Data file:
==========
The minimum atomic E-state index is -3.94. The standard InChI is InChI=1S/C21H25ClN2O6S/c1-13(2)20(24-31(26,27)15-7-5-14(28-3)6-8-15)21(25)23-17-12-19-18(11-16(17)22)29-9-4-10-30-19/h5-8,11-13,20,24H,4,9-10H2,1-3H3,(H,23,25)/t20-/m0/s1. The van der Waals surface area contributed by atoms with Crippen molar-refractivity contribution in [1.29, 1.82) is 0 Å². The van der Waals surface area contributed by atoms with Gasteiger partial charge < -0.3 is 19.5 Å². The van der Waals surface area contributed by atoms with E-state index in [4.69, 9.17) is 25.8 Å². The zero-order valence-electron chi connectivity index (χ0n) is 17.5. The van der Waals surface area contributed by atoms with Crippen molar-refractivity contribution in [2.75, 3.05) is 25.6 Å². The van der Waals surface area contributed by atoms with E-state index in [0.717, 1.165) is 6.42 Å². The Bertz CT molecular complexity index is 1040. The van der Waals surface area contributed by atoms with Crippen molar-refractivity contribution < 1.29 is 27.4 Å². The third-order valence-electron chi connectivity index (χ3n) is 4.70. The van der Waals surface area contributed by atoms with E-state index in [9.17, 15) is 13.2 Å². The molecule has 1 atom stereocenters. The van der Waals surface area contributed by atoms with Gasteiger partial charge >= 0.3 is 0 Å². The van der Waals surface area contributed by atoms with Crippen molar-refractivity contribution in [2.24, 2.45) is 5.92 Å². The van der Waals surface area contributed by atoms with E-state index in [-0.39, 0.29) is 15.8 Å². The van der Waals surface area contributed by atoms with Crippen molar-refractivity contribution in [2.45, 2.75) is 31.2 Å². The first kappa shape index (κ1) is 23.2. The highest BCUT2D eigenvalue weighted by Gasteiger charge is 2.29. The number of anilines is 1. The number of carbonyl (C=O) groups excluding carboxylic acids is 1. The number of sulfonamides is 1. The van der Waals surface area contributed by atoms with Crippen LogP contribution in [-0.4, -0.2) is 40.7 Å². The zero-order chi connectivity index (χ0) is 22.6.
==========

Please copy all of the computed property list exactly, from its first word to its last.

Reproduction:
The minimum atomic E-state index is -3.94. The standard InChI is InChI=1S/C21H25ClN2O6S/c1-13(2)20(24-31(26,27)15-7-5-14(28-3)6-8-15)21(25)23-17-12-19-18(11-16(17)22)29-9-4-10-30-19/h5-8,11-13,20,24H,4,9-10H2,1-3H3,(H,23,25)/t20-/m0/s1. The van der Waals surface area contributed by atoms with Crippen molar-refractivity contribution in [1.29, 1.82) is 0 Å². The van der Waals surface area contributed by atoms with Gasteiger partial charge < -0.3 is 19.5 Å². The van der Waals surface area contributed by atoms with E-state index in [4.69, 9.17) is 25.8 Å². The zero-order valence-electron chi connectivity index (χ0n) is 17.5. The van der Waals surface area contributed by atoms with Crippen molar-refractivity contribution in [2.75, 3.05) is 25.6 Å². The van der Waals surface area contributed by atoms with E-state index in [0.717, 1.165) is 6.42 Å². The Bertz CT molecular complexity index is 1040. The van der Waals surface area contributed by atoms with Crippen molar-refractivity contribution < 1.29 is 27.4 Å². The third-order valence-electron chi connectivity index (χ3n) is 4.70. The van der Waals surface area contributed by atoms with E-state index in [9.17, 15) is 13.2 Å². The molecule has 1 atom stereocenters. The van der Waals surface area contributed by atoms with Gasteiger partial charge >= 0.3 is 0 Å². The van der Waals surface area contributed by atoms with Crippen molar-refractivity contribution in [2.24, 2.45) is 5.92 Å². The van der Waals surface area contributed by atoms with E-state index in [-0.39, 0.29) is 15.8 Å². The van der Waals surface area contributed by atoms with Crippen molar-refractivity contribution in [2.45, 2.75) is 31.2 Å². The first kappa shape index (κ1) is 23.2. The highest BCUT2D eigenvalue weighted by Gasteiger charge is 2.29. The number of anilines is 1. The number of carbonyl (C=O) groups excluding carboxylic acids is 1. The number of sulfonamides is 1. The van der Waals surface area contributed by atoms with Crippen LogP contribution in [-0.4, -0.2) is 40.7 Å². The zero-order chi connectivity index (χ0) is 22.6.